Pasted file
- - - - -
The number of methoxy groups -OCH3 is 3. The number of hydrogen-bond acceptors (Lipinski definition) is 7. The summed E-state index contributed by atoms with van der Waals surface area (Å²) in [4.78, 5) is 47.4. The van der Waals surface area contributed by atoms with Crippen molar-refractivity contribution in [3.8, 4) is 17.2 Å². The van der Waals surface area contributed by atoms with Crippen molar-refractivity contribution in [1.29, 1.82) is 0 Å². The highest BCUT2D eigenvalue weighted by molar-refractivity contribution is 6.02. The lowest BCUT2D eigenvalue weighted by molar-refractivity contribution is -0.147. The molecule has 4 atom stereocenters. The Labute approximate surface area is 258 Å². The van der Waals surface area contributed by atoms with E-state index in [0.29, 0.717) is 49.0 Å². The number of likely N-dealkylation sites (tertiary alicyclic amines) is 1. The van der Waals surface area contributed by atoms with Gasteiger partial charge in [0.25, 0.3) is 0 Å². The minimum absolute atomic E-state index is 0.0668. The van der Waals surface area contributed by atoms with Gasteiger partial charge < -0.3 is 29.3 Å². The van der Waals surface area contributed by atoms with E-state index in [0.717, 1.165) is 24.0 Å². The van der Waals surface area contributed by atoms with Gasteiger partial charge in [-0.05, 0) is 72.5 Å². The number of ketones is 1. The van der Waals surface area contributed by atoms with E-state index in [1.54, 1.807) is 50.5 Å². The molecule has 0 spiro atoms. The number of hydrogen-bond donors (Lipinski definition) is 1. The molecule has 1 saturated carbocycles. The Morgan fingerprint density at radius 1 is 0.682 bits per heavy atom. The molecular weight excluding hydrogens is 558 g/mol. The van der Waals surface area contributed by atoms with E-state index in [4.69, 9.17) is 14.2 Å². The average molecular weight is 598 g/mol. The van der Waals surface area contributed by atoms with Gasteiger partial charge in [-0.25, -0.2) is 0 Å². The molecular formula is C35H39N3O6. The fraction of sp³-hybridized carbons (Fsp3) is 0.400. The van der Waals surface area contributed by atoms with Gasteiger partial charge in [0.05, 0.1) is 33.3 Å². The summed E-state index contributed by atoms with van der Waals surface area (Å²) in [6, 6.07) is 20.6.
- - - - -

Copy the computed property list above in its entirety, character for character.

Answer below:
The number of methoxy groups -OCH3 is 3. The number of hydrogen-bond acceptors (Lipinski definition) is 7. The summed E-state index contributed by atoms with van der Waals surface area (Å²) in [4.78, 5) is 47.4. The van der Waals surface area contributed by atoms with Crippen molar-refractivity contribution in [3.8, 4) is 17.2 Å². The van der Waals surface area contributed by atoms with Crippen molar-refractivity contribution in [1.29, 1.82) is 0 Å². The highest BCUT2D eigenvalue weighted by molar-refractivity contribution is 6.02. The lowest BCUT2D eigenvalue weighted by molar-refractivity contribution is -0.147. The molecule has 4 atom stereocenters. The Labute approximate surface area is 258 Å². The van der Waals surface area contributed by atoms with E-state index in [0.29, 0.717) is 49.0 Å². The number of likely N-dealkylation sites (tertiary alicyclic amines) is 1. The van der Waals surface area contributed by atoms with Gasteiger partial charge in [0.25, 0.3) is 0 Å². The minimum absolute atomic E-state index is 0.0668. The van der Waals surface area contributed by atoms with Gasteiger partial charge < -0.3 is 29.3 Å². The van der Waals surface area contributed by atoms with E-state index in [0.717, 1.165) is 24.0 Å². The van der Waals surface area contributed by atoms with Gasteiger partial charge in [-0.05, 0) is 72.5 Å². The number of ketones is 1. The van der Waals surface area contributed by atoms with E-state index in [1.54, 1.807) is 50.5 Å². The molecule has 0 spiro atoms. The number of hydrogen-bond donors (Lipinski definition) is 1. The molecule has 1 saturated carbocycles. The Morgan fingerprint density at radius 1 is 0.682 bits per heavy atom. The molecular weight excluding hydrogens is 558 g/mol. The van der Waals surface area contributed by atoms with E-state index in [4.69, 9.17) is 14.2 Å². The average molecular weight is 598 g/mol. The van der Waals surface area contributed by atoms with Gasteiger partial charge in [-0.25, -0.2) is 0 Å². The molecular formula is C35H39N3O6. The fraction of sp³-hybridized carbons (Fsp3) is 0.400. The van der Waals surface area contributed by atoms with Gasteiger partial charge in [0.05, 0.1) is 33.3 Å². The summed E-state index contributed by atoms with van der Waals surface area (Å²) in [6, 6.07) is 20.6.